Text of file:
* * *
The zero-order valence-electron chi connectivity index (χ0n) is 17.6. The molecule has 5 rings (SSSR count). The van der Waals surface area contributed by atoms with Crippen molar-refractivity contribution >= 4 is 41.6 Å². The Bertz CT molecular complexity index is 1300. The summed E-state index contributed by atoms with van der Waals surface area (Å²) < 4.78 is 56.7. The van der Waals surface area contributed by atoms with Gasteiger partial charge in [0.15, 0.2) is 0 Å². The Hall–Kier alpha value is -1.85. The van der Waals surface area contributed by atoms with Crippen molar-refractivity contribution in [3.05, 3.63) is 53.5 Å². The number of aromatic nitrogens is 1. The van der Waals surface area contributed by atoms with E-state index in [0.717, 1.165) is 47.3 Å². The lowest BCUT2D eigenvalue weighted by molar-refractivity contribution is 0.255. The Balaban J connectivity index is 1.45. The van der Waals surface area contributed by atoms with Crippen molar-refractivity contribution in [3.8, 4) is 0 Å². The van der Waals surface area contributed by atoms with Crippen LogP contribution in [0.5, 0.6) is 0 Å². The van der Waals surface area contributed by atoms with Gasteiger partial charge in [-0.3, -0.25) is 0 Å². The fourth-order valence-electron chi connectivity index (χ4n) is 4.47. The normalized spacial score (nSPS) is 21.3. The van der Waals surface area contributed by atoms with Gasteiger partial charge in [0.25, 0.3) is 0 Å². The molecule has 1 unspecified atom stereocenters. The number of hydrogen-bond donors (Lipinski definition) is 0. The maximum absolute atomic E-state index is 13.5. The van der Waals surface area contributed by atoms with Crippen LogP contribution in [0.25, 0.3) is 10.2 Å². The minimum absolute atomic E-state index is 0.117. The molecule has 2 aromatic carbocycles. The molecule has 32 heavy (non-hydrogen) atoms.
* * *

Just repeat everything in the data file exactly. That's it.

The zero-order valence-electron chi connectivity index (χ0n) is 17.6. The molecule has 5 rings (SSSR count). The van der Waals surface area contributed by atoms with Crippen molar-refractivity contribution >= 4 is 41.6 Å². The Bertz CT molecular complexity index is 1300. The summed E-state index contributed by atoms with van der Waals surface area (Å²) < 4.78 is 56.7. The van der Waals surface area contributed by atoms with Gasteiger partial charge in [0.15, 0.2) is 0 Å². The Hall–Kier alpha value is -1.85. The van der Waals surface area contributed by atoms with Crippen molar-refractivity contribution in [3.05, 3.63) is 53.5 Å². The number of aromatic nitrogens is 1. The van der Waals surface area contributed by atoms with E-state index in [0.717, 1.165) is 47.3 Å². The lowest BCUT2D eigenvalue weighted by molar-refractivity contribution is 0.255. The Balaban J connectivity index is 1.45. The van der Waals surface area contributed by atoms with Crippen molar-refractivity contribution in [3.8, 4) is 0 Å². The van der Waals surface area contributed by atoms with Crippen LogP contribution in [0.5, 0.6) is 0 Å². The van der Waals surface area contributed by atoms with Gasteiger partial charge in [-0.3, -0.25) is 0 Å². The fourth-order valence-electron chi connectivity index (χ4n) is 4.47. The normalized spacial score (nSPS) is 21.3. The van der Waals surface area contributed by atoms with Gasteiger partial charge in [0.25, 0.3) is 0 Å². The molecule has 1 unspecified atom stereocenters. The number of hydrogen-bond donors (Lipinski definition) is 0. The maximum absolute atomic E-state index is 13.5. The van der Waals surface area contributed by atoms with Crippen LogP contribution in [0.25, 0.3) is 10.2 Å². The minimum absolute atomic E-state index is 0.117. The molecule has 2 aromatic carbocycles. The molecule has 32 heavy (non-hydrogen) atoms.